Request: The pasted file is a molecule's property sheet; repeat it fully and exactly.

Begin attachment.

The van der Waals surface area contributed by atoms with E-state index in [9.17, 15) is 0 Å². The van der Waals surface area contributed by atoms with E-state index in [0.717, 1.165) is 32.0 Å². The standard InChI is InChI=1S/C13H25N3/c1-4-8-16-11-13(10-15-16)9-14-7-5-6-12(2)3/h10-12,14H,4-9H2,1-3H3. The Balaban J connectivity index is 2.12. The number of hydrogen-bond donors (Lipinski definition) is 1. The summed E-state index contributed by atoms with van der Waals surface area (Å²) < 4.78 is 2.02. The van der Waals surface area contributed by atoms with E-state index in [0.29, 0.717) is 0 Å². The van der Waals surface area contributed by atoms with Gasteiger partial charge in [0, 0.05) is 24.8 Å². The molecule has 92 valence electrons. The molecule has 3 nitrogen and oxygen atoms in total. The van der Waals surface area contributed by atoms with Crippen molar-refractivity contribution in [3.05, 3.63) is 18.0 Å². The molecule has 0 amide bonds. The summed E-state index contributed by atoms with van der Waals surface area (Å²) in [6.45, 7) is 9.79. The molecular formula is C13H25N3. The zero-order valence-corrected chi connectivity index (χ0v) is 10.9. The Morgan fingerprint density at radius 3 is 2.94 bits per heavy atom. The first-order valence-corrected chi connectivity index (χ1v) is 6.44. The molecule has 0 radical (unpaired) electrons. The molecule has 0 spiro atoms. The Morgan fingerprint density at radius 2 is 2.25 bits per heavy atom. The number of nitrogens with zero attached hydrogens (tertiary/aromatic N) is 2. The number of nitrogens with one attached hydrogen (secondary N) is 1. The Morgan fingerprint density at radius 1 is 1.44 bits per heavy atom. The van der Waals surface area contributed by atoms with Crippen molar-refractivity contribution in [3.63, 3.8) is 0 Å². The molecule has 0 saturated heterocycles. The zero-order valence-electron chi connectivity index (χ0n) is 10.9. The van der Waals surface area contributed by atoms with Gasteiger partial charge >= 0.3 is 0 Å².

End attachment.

The van der Waals surface area contributed by atoms with E-state index in [9.17, 15) is 0 Å². The van der Waals surface area contributed by atoms with E-state index in [0.717, 1.165) is 32.0 Å². The standard InChI is InChI=1S/C13H25N3/c1-4-8-16-11-13(10-15-16)9-14-7-5-6-12(2)3/h10-12,14H,4-9H2,1-3H3. The Balaban J connectivity index is 2.12. The number of hydrogen-bond donors (Lipinski definition) is 1. The summed E-state index contributed by atoms with van der Waals surface area (Å²) < 4.78 is 2.02. The van der Waals surface area contributed by atoms with E-state index in [0.29, 0.717) is 0 Å². The van der Waals surface area contributed by atoms with Gasteiger partial charge in [0, 0.05) is 24.8 Å². The molecule has 92 valence electrons. The molecule has 3 nitrogen and oxygen atoms in total. The van der Waals surface area contributed by atoms with Crippen molar-refractivity contribution in [3.05, 3.63) is 18.0 Å². The molecule has 0 amide bonds. The summed E-state index contributed by atoms with van der Waals surface area (Å²) in [6.45, 7) is 9.79. The molecular formula is C13H25N3. The zero-order valence-corrected chi connectivity index (χ0v) is 10.9. The Morgan fingerprint density at radius 3 is 2.94 bits per heavy atom. The first-order valence-corrected chi connectivity index (χ1v) is 6.44. The molecule has 0 radical (unpaired) electrons. The molecule has 0 spiro atoms. The Morgan fingerprint density at radius 2 is 2.25 bits per heavy atom. The number of nitrogens with zero attached hydrogens (tertiary/aromatic N) is 2. The number of nitrogens with one attached hydrogen (secondary N) is 1. The Morgan fingerprint density at radius 1 is 1.44 bits per heavy atom. The van der Waals surface area contributed by atoms with Crippen molar-refractivity contribution in [3.63, 3.8) is 0 Å². The molecule has 0 saturated heterocycles. The zero-order valence-electron chi connectivity index (χ0n) is 10.9. The van der Waals surface area contributed by atoms with Gasteiger partial charge >= 0.3 is 0 Å².